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So you want to return to teaching in the UK?

Discussion in 'Teaching abroad' started by jennifer longhu, Jun 17, 2006.

  1. There are lots of reasons why people choose to move back to the UK, even if being abroad has been good.
    My brother has just gone back after some time in Europe ..put his CV online at CV library and got calls from loads of agencies and recruiters. He got back to England last Wednesday and has had two interviews already (with callbacks for a second interview for both) and three interviews lined up for next week. He's not a shortage subject teacher, but is flexible as to location.
    I'm not sure that anyone who only has private school experience could cope with some comprehensives, but, I have to say that a money grabbing, results driven international school can also turn you into a bit of a robot.
    Also, there are lots of new training intiatives for 14-19 yr olds and a big shedload of supply work as far as I can see.
    Don't fancy it myself though.
     
  2. Hi Yasi!
    Yes, very very busy, in Overseas Education mainly, but not entirely. Have seen Mainwaring a couple of times, went to stay with him and Mrs M in their paradise. . .
    And where are you and young Yasi now?
    Best wishes
     
  3. A lot of changes in the UK recently.... like the Master of Teaching and Learning, the 5-year licence to work, Personal Learning and Thinking skills in SoW (Independent Enquirers, Team Workers, Creative Thinkers, Reflective Learners, Self Managers, Effective participators) etc....
     
  4. I meant England, of course!
     
  5. OMG!!! Sounds like some education minister has borrowed some IB bolleaux and is peddling it as reform.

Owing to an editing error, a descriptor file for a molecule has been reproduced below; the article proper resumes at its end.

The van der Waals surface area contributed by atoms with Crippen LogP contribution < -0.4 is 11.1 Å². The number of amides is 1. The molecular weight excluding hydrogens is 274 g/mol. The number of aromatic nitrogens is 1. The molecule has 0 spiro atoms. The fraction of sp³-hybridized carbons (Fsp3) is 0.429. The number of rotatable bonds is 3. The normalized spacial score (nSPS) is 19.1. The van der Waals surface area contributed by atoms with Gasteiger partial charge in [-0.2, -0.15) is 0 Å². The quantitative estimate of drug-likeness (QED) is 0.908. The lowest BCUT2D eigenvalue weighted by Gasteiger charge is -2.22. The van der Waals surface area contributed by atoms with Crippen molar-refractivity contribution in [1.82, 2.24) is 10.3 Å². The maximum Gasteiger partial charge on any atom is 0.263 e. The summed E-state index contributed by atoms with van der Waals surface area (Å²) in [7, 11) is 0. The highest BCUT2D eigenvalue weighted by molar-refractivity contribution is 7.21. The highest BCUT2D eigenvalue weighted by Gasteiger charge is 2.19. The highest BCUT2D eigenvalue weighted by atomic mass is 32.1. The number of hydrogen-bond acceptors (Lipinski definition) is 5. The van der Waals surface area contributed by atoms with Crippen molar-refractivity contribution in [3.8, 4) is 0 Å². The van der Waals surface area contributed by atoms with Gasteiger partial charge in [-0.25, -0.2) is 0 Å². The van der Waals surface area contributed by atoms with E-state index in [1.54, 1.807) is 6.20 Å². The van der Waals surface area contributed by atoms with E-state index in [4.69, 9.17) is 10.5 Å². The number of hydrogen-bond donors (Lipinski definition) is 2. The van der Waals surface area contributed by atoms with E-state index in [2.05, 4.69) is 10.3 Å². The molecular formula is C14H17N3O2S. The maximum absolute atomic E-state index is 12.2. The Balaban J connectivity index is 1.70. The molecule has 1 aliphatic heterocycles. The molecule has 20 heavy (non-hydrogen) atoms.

6. Lovely being retired from all that . . . and in the independent sector you can safely ignore the Flash-In-The-Pan initiatives . . .
    Especially as the moment there´s an election, there´ll be a completely new set of initiatives from the Conservatives.
     
  7. mazda1

    mazda1 New commenter

    Hi,

    I have been offered a post abroad which i am probably going to accept. However, when I return to the uk will I struggle to find a job. Or will this add to my cv rather than taking away from it. I really concerned about this so any replys would be much appreciated.
    thanks alot
     
  8. Mainwaring

    Mainwaring Lead commenter

    Can we assume that you've read the whole of this useful thread?
    A lot depends on you. A piece of advice I've just given to my son: Proof-read everything you write, even informal emails (and, for that matter posts on the TES Forum). This will help to develop correct habits and ensure that when you do begin to apply for your next job you don't start out by giving the wrong impression. I'm thinking about:
    I not i
    UK or U.K. not uk
    CV or C.V. not cv
    replies, not replies
    ? not .
    There are other issues involved in re-entry to the UK, one of which can be your teaching subject. Physicists and Mathematicians, in my experience, have usually had an advantage, though I've known elderly English teachers to walk straight into 'home' jobs.
     
  9. Mainwaring

    Mainwaring Lead commenter

    PS: 'a lot' and 'alot' are entirely different things:

    Now I adore that girl with passion tender
    And would not yield her with a ready will
    Or her alot, if I did not adore myself
    With passion tend'rer still.
     
  10. Thought I'd bring this up for Rebecs.
     
  11. Syria1

    Syria1 New commenter